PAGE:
Land & People
The end of Communist rule in Czechoslovakia was brought about during the peaceful Velvet Revolution in 1989. In July 1992 Slovakia declared itself a sovereign state, meaning that its laws took precedence over those of the Czechoslovakian federal government. The federal parliament voted to dissolve the country officially on December 31, 1992. Czechoslovakia became two separate nations, Slovakia and the Czech Republic, although they remain close partners. Slovakia became a member of NATO and the European Union in 2004.
The majority of the inhabitants of Slovakia are ethnically Slovak (85.8 percent). Hungarians are the largest ethnic minority (9.7 percent). Other ethnic groups include Roma and Ukranians.
The official language is Slovak, a member of the Slavic-Language Family, but Hungarian is also widely spoken in the south and enjoys a co-official status in some municipalities. Many people also speak Czech.
The Slovak constitution guarantees freedom of religion. The majority of Slovak citizens (68.9 percent) identify themselves with Roman Catholicism; the second-largest group are people without confession (13 percent). Almost seven percent belong to Lutheranism, 4.1 percent are Greek Catholic, affiliated with the Roman Catholic Church, other non-registered churches 1.1 percent. About 2,300 Jews remain of the large estimated pre-WWII population of 90,000.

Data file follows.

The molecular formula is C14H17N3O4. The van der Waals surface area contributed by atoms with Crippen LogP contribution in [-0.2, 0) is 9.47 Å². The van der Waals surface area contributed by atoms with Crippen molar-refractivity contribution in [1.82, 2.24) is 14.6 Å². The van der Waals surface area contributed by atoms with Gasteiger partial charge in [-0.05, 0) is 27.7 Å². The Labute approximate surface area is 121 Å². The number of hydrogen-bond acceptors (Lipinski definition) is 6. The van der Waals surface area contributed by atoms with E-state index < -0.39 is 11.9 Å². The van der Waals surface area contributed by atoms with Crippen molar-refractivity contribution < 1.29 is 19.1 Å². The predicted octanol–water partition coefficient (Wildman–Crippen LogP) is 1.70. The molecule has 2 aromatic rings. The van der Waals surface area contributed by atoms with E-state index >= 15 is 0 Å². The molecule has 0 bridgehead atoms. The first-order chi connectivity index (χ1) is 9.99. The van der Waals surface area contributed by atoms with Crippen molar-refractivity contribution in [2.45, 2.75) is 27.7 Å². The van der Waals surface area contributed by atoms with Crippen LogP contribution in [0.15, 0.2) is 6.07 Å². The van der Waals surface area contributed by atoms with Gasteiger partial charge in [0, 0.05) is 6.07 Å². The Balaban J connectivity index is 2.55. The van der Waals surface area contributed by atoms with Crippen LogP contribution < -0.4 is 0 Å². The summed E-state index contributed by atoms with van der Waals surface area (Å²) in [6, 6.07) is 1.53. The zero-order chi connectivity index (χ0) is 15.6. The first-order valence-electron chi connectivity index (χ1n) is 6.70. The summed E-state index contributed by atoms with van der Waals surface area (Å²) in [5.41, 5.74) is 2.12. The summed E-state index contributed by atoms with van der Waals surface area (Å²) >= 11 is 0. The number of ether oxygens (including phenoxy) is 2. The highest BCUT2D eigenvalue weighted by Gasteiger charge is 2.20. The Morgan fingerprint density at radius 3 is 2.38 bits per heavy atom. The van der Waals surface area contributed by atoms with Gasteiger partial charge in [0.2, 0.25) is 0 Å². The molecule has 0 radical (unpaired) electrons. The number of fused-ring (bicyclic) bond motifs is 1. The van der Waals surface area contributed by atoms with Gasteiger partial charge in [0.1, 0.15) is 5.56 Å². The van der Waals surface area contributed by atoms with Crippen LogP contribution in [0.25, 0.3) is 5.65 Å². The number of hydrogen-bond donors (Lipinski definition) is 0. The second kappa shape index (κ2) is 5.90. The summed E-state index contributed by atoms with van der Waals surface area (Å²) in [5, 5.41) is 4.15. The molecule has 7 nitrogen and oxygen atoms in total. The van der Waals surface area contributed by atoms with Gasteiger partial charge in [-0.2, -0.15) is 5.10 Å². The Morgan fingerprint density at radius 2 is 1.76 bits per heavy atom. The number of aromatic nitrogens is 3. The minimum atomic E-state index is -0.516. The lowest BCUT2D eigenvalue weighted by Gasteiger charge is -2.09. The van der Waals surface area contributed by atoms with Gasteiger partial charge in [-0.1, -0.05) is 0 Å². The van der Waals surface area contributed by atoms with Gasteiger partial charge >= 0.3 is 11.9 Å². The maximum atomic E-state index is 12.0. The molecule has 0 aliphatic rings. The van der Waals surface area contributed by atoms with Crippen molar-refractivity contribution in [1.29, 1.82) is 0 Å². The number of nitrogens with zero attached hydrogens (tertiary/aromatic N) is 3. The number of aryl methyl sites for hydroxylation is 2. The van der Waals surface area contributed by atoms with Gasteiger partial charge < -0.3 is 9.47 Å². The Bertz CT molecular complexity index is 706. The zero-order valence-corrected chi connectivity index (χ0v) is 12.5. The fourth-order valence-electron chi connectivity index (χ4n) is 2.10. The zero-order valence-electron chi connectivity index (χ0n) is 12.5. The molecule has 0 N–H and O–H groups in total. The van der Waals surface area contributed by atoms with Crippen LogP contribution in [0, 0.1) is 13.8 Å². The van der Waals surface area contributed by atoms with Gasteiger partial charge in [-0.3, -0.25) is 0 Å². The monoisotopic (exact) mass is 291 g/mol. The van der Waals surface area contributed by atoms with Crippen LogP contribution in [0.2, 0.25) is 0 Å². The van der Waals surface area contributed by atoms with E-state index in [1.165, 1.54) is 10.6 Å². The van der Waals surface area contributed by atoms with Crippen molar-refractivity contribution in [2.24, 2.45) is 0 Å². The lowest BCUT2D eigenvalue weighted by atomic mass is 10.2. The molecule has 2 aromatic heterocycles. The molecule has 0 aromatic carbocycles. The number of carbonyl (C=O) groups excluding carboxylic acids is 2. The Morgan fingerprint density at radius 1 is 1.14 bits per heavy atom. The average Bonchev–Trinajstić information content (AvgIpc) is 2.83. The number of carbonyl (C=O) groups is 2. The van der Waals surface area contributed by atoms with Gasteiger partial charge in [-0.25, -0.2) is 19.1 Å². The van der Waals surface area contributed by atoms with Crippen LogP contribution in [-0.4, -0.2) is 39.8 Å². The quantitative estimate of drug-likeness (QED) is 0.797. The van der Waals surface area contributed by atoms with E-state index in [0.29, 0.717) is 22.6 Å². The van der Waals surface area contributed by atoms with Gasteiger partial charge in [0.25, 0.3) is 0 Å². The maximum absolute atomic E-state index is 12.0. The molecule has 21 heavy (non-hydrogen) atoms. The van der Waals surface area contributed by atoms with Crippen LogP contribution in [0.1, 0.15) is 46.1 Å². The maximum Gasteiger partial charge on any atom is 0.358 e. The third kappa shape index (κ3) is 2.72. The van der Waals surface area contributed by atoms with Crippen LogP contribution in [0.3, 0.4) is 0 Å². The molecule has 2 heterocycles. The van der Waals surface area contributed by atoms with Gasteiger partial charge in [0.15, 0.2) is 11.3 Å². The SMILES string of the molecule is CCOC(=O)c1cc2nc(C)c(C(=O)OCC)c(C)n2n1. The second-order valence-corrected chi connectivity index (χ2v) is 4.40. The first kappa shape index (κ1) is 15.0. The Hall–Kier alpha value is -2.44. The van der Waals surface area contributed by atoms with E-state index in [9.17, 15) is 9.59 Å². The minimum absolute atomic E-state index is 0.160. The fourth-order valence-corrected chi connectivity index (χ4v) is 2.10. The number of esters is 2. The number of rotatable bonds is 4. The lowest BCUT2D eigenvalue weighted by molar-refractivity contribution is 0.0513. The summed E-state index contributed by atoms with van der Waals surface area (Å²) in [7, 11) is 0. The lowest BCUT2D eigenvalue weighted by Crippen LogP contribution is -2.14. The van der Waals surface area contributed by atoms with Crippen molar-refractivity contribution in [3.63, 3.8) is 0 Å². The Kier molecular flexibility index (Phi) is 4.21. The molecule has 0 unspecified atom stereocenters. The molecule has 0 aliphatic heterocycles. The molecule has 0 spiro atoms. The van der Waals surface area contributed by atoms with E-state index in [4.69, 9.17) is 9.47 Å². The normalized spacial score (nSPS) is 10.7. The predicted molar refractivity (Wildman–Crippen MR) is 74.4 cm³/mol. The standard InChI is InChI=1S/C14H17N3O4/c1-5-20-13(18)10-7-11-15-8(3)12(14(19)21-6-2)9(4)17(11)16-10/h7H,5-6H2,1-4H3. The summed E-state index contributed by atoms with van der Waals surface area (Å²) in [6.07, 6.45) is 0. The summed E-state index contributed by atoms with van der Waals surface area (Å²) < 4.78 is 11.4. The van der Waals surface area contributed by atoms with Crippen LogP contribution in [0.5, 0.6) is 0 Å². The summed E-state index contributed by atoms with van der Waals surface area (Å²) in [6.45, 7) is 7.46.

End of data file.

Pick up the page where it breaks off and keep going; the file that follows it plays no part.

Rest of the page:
Year Entered by BMM1946-1949 (Czechoslovakia). Missionaries reentered Slovakia in 1993.
Slovakia was the first European field for Baptist Mid-Missions. Dan and Ida Feryance were assigned to Czechoslovakia in 1946. Many were won to the Lord before the Communist coup in 1948 led to the departure of all BMM personnel by 1949. The Feryances then began ministry in France.
After the door to Slovakia opened again in 1989, the Feryances reopened the ministry in Slovakia, even though they had officially retired. Each return visit brought excellent reports of people being saved and discipled as well as ministry opportunities waiting for a new generation of God-called and equipped missionaries.
John and Lydia Gouge arrived in Slovakia in 1993 and settled in the town of Kezmarok. Their first two years were spent studying the language, helping the Baptist church in Poprad, and teaching in other Baptist churches in Slovakia. Phil and Dianne Schmitt arrived in Slovakia in 1995 and assisted the Gouges until their move to Ireland. Don and LeAnne Waite arrived in Kezmarok in 2001. Following the Gouges’ retirement in 2005, the Waites remain the only BMM missionaries in Slovakia. Baptist Mid-Missions has acquired a 100-year lease on property in Kezmarok, providing church, office, and housing facilities. Baptist Mid-Missions is officially registered in Slovakia, giving us a wide-open door for service. The congregation in Kezmarok has been organized into a Baptist church.
In October of 2007 a new ministry was started in partnership with another missionary family among the Roma (Gypsy) people. The work has been challenging but rewarding. The Roma are a completely unreached people group in Slovakia.
Prospects for ministry in Slovakia are great. Pray that God will speedily provide additional missionaries to assist in the ministry of planting churches as well as to serve in a Bible institute and with youth ministries.
The Roma (Gypsy) population is large, and there is a great need for help in reaching them with the gospel of Christ.
Learn more about Slovakia here.